1. BlackBerry Messenger For iPhone and Android Delayed By Rogue Play App
BlackBerry, which was supposed to have launched its official BlackBerry Messenger app for the iPhone and Android, has postponed its launch after a rogue version of this app was released on Google Play. Andrew Bocking, head of BBM, said that the release of an “older” version of BBM for Android was posted onto file sharing sites, and then eventually Google Play. The early version “resulted in volumes of data traffic orders of magnitude higher than normal for each active user and impacted the system in abnormal ways.” BlackBerry cannot release the application yet, as the release of the official versions makes it hard to block users of the unreleased version.
The rogue version of BlackBerry Messenger currently has over a million downloads. A Google spokesperson said that they “remove infringing apps as soon as [they] become aware of them.” The rogue BlackBerry Messenger app is expected to be taken off Google Play soon.
2. Samsung To Introduce ‘Curved Display Smartphone’ In October
At an event dedicated to showing off the Galaxy Gear and Galaxy Note 3, Samsung executives announced that they planned to “introduce a curved display smartphone in October.” Other details such as price, exact release date, and operating system were not included. Although Samsung has released curved-screen phones before (Nexus S), this new phone will differ because it is not the glass itself that will be curved, but the screen.
Samsung has recently applied for a patent for a smartphone that is curved alone the vertical axis. It is possible that Samsung intends to make good on a concept it revealed last January. This potential device featured an OLED screen that curved around the side of the phone. Samsung executives declined to give more details.
3. HTC Could Face Sales Ban Following Loss To Nokia In Patent Case
On Monday afternoon, the U.S. International Trade Commission (ITC) ruled that several HTC smartphones infringed Nokia-owned patents. The ITC found HTC guilty of infringing two Nokia-owned patents, but found HTC innocent of infringing a third. An injunction preventing HTC from importing several smartphone models could be issued as a result of this ruling. The models affected would be the HTC Amaze 4G, Inspire 4G, Flyer, Jetstream, Radar 4G, Rezound and Sensation 4G.
Nokia issued a statement, saying that “Nokia is pleased that the initial determination of the ITC confirmed that HTC has infringed two of our patents.”
4. Samsung, LG Display Businesses Declare Patent Truce
Everyone remembers the Apple-Samsung patent battle that resulted in millions of dollars being transferred from one tech giant to the other. But, that patent battle isn’t the only patent battle Samsung has been involved in. Samsung and LG have finally reached a settlement to resolve a dispute involving several of the companies’ LCD and OLED patents. The terms of the settlement have not been released, but this settlement will mark an end to the large legal fight.
5. Yahoo Working On ‘Not My Email’ Button to Address Recycled Address Woes
Last month, Yahoo started letting user claim unused account names, saying that it had tools in place to ensure that the new users wouldn’t receive emails trying to reach the previous owners of the account. Unfortunately, these measures have failed. However, reportedly, Yahoo will introduce a solution to this problem: the “not my email” button. This button will let users reject emails from their Yahoo inbox, training the system to recognize emails suspected of being “not my email” before they resurface.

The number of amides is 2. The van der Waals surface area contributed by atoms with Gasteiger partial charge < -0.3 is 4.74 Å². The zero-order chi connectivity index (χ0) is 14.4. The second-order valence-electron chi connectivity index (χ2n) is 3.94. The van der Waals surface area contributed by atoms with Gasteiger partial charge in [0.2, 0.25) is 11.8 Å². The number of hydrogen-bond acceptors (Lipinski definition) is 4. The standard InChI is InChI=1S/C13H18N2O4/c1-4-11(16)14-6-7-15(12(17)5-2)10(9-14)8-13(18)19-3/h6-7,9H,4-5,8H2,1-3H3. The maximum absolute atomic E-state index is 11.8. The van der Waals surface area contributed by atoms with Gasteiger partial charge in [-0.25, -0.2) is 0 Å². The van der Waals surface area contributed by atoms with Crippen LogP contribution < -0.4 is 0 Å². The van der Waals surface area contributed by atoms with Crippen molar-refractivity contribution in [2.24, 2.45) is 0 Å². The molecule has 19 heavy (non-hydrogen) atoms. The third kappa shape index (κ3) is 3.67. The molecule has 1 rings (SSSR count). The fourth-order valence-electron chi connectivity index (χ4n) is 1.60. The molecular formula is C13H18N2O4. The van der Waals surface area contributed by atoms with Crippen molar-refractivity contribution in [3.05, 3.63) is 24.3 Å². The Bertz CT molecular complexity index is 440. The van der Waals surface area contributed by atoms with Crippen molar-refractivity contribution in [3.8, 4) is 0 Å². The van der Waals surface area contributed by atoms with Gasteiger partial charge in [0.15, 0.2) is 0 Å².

6. ID Theft Ring Scammed Thousands Of Cell Phones From Verizon, AT&T, Apple, Best Buy
A Michigan operation allegedly used “credit mules” to scam thousands of free or subsidized phones from AT&T, Verizon, Best Buy, Radioshack, and Apple stores. During a four month investigation, Secret Service agents watched as individuals carrying iPhone boxes and shopping bags from cell phone stores left a store in Taylor, Michigan without their boxes and devices, but instead with wads of cash. The government alleges that the phones were being unlocked or hacked for sale in overseas markets. The credit mules sometimes scammed new, subsidized phones by using stolen identities to sign new two year cell phone service contracts with different carriers. Other times, they used “account takeovers,” by posing as an established customer who wanted to add a new line to their plan.
In April, the Secret Service seized more than $800,000 and 5,300 phones from the store. The U.S. Attorney for the Eastern District of Michigan seeks to keep the haul. A spokeswoman from the U.S. Attorney said there are currently no criminal charges pending.
7. This Is The No.1 Reason Why Apple Is Replacing The iPhone 5 With The 5c
This year, Apple broke its tradition of keeping its most recent iPhone model on the market and selling the no-longer newest iPhone model at a discount. Instead of slowly selling out the iPhone 5, it began selling the iPhone 5C. Why? Because of money. It is suggested that building an iPhone 5C costs roughly $173 to $183. An iPhone 5 costs around $20 to $30 more to build. Apple could either keep on producing the more expensive model, and sell it on contract for $100 (as it previously did), or it could produce a cheaper model for less money, and sell it at the same price. With this logic, it’s no wonder that Apple isn’t worried about the 5C cutting into their margins.